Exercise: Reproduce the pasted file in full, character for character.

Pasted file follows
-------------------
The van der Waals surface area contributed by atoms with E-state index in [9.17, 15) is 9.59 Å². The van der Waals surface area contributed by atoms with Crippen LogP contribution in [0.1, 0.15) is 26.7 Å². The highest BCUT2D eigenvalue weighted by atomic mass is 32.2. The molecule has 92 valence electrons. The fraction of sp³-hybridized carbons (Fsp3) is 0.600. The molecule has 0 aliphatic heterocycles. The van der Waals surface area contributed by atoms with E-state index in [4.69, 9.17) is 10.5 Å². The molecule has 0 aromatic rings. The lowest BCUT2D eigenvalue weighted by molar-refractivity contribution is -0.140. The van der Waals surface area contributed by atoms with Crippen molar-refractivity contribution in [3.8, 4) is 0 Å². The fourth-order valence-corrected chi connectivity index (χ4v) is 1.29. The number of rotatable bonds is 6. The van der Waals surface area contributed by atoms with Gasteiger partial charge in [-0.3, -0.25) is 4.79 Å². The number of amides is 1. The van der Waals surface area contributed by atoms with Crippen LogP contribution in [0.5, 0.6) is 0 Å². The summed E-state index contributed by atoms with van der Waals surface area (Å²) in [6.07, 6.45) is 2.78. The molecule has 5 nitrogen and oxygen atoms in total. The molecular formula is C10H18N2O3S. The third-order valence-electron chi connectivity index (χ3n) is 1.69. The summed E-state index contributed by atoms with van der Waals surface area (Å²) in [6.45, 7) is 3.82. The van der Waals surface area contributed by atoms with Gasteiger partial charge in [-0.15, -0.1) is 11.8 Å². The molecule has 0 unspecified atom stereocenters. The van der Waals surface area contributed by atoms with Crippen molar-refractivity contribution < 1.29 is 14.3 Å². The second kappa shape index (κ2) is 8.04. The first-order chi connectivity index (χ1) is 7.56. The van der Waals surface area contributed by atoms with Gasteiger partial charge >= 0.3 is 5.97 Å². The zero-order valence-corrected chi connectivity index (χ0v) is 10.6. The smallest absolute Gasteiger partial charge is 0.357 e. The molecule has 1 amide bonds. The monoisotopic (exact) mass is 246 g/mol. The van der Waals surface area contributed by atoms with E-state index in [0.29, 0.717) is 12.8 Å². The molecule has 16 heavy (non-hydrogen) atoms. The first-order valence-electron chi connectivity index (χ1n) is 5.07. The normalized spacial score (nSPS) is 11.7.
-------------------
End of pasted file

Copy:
The van der Waals surface area contributed by atoms with E-state index in [9.17, 15) is 9.59 Å². The van der Waals surface area contributed by atoms with Crippen LogP contribution in [0.1, 0.15) is 26.7 Å². The highest BCUT2D eigenvalue weighted by atomic mass is 32.2. The molecule has 92 valence electrons. The fraction of sp³-hybridized carbons (Fsp3) is 0.600. The molecule has 0 aliphatic heterocycles. The van der Waals surface area contributed by atoms with E-state index in [4.69, 9.17) is 10.5 Å². The molecule has 0 aromatic rings. The lowest BCUT2D eigenvalue weighted by molar-refractivity contribution is -0.140. The van der Waals surface area contributed by atoms with Crippen molar-refractivity contribution in [3.8, 4) is 0 Å². The fourth-order valence-corrected chi connectivity index (χ4v) is 1.29. The number of rotatable bonds is 6. The van der Waals surface area contributed by atoms with Gasteiger partial charge in [-0.3, -0.25) is 4.79 Å². The number of amides is 1. The van der Waals surface area contributed by atoms with Crippen LogP contribution in [0.5, 0.6) is 0 Å². The summed E-state index contributed by atoms with van der Waals surface area (Å²) in [6.07, 6.45) is 2.78. The molecule has 5 nitrogen and oxygen atoms in total. The molecular formula is C10H18N2O3S. The third-order valence-electron chi connectivity index (χ3n) is 1.69. The summed E-state index contributed by atoms with van der Waals surface area (Å²) in [6.45, 7) is 3.82. The van der Waals surface area contributed by atoms with Gasteiger partial charge in [-0.15, -0.1) is 11.8 Å². The molecule has 0 unspecified atom stereocenters. The van der Waals surface area contributed by atoms with Crippen molar-refractivity contribution < 1.29 is 14.3 Å². The second kappa shape index (κ2) is 8.04. The first-order chi connectivity index (χ1) is 7.56. The van der Waals surface area contributed by atoms with Gasteiger partial charge >= 0.3 is 5.97 Å². The zero-order valence-corrected chi connectivity index (χ0v) is 10.6. The smallest absolute Gasteiger partial charge is 0.357 e. The molecule has 1 amide bonds. The monoisotopic (exact) mass is 246 g/mol. The van der Waals surface area contributed by atoms with E-state index in [0.29, 0.717) is 12.8 Å². The molecule has 16 heavy (non-hydrogen) atoms. The first-order valence-electron chi connectivity index (χ1n) is 5.07. The normalized spacial score (nSPS) is 11.7.